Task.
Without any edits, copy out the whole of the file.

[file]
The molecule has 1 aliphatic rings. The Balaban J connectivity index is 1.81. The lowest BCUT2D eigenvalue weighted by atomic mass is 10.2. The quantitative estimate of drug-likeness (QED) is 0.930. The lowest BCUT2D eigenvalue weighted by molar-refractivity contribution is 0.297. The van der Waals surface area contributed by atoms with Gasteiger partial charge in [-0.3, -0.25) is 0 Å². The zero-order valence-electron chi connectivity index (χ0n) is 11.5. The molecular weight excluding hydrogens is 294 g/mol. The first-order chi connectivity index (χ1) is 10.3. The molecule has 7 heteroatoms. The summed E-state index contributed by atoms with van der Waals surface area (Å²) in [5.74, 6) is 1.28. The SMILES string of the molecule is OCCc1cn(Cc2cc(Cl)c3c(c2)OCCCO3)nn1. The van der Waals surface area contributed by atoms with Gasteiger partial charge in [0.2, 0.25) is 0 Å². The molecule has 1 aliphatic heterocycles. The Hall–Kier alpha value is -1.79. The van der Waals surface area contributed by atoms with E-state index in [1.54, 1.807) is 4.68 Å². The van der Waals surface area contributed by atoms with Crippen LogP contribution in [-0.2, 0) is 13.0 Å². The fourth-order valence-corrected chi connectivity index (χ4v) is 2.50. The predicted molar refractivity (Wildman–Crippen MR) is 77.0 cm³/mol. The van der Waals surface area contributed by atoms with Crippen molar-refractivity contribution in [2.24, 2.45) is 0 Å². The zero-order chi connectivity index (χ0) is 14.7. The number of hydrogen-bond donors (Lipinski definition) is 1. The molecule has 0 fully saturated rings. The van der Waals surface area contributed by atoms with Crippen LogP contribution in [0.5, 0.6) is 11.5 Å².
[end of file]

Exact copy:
The molecule has 1 aliphatic rings. The Balaban J connectivity index is 1.81. The lowest BCUT2D eigenvalue weighted by atomic mass is 10.2. The quantitative estimate of drug-likeness (QED) is 0.930. The lowest BCUT2D eigenvalue weighted by molar-refractivity contribution is 0.297. The van der Waals surface area contributed by atoms with Gasteiger partial charge in [-0.3, -0.25) is 0 Å². The zero-order valence-electron chi connectivity index (χ0n) is 11.5. The molecular weight excluding hydrogens is 294 g/mol. The first-order chi connectivity index (χ1) is 10.3. The molecule has 7 heteroatoms. The summed E-state index contributed by atoms with van der Waals surface area (Å²) in [5.74, 6) is 1.28. The SMILES string of the molecule is OCCc1cn(Cc2cc(Cl)c3c(c2)OCCCO3)nn1. The van der Waals surface area contributed by atoms with Gasteiger partial charge in [0.2, 0.25) is 0 Å². The molecule has 1 aliphatic heterocycles. The Hall–Kier alpha value is -1.79. The van der Waals surface area contributed by atoms with E-state index in [1.54, 1.807) is 4.68 Å². The van der Waals surface area contributed by atoms with Crippen LogP contribution in [-0.2, 0) is 13.0 Å². The fourth-order valence-corrected chi connectivity index (χ4v) is 2.50. The predicted molar refractivity (Wildman–Crippen MR) is 77.0 cm³/mol. The van der Waals surface area contributed by atoms with Crippen molar-refractivity contribution in [2.24, 2.45) is 0 Å². The zero-order chi connectivity index (χ0) is 14.7. The number of hydrogen-bond donors (Lipinski definition) is 1. The molecule has 0 fully saturated rings. The van der Waals surface area contributed by atoms with Crippen LogP contribution in [0.5, 0.6) is 11.5 Å².